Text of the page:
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Copy of Antoni Ostrowski’s letter to Daniel O’Connell (November 1837) – Source Analysis, Part II, II/2022

Part II

Copy of Antoni Ostrowski’s letter to Daniel O’Connell (November 1837)

“Your name Sir … [is] from now on written in our history.”

The above letter of Antoni Ostrowski (1782-1845) is probably his first attempt to establish direct contact with Daniel O’Connell (1775-1847) after the fall of the November Uprising (1830-1831).[1] Ostrowski, who was in exile at the time – as one of only two senators from the uprising period who were sentenced to death (see “Antoni Ostrowski and Polish-Irish Historical Contexts”) – once again noticed O’Connell’s extraordinary activity in the Polish Question. As he himself states – like other Polish emigrants – he is content to see that “the famous defender for the right of the oppressed and the nations” again raised his “powerful voice on behalf of our sacred cause!” Although the letter primarily concerns O’Connell’s undertaking to preside over the celebrations commemorating the November Night (November 29, 1830; this night initiated the November Uprising) in London on 29 November 1837, it refers to the wider pro-Polish activities of the Irish politician in the earlier period. This applies, among other things, to material support (allowance) for Polish exiles, which was granted in June 1834, and opinions expressed by him and other politicians in defence of the Republic of Cracow (see „Irish Voices in Defence of the Republic of Cracow: Selected Aspects of Irish Involvement”), as well as relatively frequent public speeches in which he exposed the Polish cause.[2]

With reference to the allowance granted to the Poles, it is worth emphasising here that Daniel O’Connell strongly sought to provide this support from the very start. In March 1834, during a debate in the House of Commons concerning Poles, he had already refuted the arguments of Lord Palmerston (Henry John Temple, 1784-1865) – representing the government – who at the time refused to grant relief to the Polish refugees. O’Connell then said that “Poland had … become the victim of the contemptible and brutal despot of Russia”, and he would therefore like to “see a sum of money by the Government to the Poles, and would have it called Russian blood-money”, as “the ambition of Russia was dangerous to the peace and well-being of Europe”.[3] In the opinion of O’Connell, it was “high time for England to speak out in favour of Poland, and against Russian ambition”, because “Russia, in defiance of treaties of the most solemn and binding nature, had blotted out Poland from the map of Europe”, and “The gallant people of that country were now trampled under the hoof of the brutal and sanguinary despot of St. Petersburgh.”[4] O’Connell also expressed hope for a “cordial” alliance of England and France to “oppose the ambition of the Court of St. Petersburgh”.[5]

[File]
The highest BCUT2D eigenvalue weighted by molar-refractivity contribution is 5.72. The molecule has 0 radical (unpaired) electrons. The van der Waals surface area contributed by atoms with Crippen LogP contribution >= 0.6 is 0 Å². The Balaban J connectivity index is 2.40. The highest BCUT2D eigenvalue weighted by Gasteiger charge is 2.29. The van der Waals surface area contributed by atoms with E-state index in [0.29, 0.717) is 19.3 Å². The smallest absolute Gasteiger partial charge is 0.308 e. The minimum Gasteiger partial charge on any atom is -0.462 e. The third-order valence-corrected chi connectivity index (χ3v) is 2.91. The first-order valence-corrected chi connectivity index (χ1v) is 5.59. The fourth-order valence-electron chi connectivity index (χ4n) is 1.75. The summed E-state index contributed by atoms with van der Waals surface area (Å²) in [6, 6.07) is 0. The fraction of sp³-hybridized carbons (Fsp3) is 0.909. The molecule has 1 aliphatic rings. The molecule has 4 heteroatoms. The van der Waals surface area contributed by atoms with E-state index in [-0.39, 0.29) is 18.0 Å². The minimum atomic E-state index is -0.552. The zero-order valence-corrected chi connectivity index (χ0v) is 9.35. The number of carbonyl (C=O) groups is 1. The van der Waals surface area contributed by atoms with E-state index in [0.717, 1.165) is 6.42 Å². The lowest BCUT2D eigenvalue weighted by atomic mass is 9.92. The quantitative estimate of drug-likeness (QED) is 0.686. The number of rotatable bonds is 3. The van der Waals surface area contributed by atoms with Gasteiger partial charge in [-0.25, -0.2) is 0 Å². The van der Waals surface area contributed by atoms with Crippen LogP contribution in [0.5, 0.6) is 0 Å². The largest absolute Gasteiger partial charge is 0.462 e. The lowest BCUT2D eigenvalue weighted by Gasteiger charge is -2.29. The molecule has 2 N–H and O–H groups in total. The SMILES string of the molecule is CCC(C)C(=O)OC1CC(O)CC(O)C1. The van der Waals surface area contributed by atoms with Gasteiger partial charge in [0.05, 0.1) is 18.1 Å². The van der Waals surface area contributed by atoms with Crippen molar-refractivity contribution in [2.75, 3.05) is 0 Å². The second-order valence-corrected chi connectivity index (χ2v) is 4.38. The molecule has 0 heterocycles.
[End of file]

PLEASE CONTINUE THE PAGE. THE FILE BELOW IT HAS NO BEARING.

More than three years later, as Ostrowski writes in his letter a few days before the event, the Irish leader presided over the celebrations commemorating the November Night. The meeting itself, as reported by the Irish Freeman’s Journal (after The Sun), was “very numerous” and “respectably” attended.[6] Among others, the event was attended by Lord Dudley Coutts Stuart (1803-1854; member of the House of Commons and Vice-President of the Literary Association of the Friends of Poland in London),[7] Thomas Attwood (1783-1856; member of the House of Commons), General Józef Dwernicki (1779-1857; commander in the November Uprising), Napoleon Feliks Żaba (1803-1885; participant in the November Uprising, lecturer in history and literature, who also gave talks in Ireland) and Charles Buller (1806-1848; member of the House of Commons). Mr. Buller was standing in for another important Irish guest, Richard Lalor Sheil (1791-1851; member of the House of Commons and advocate of the Polish cause), who was sick at the time (“a severe fit of the gout”).[8] Leonard Niedźwiecki (1811-1892), a keen observer of the life of the Polish émigrés, was excited the day before the meeting to read, in the programme of the celebrations, that Richard Sheil, who was, in his opinion, “the most famous speaker” in the House of Commons, would participate in this event.[9]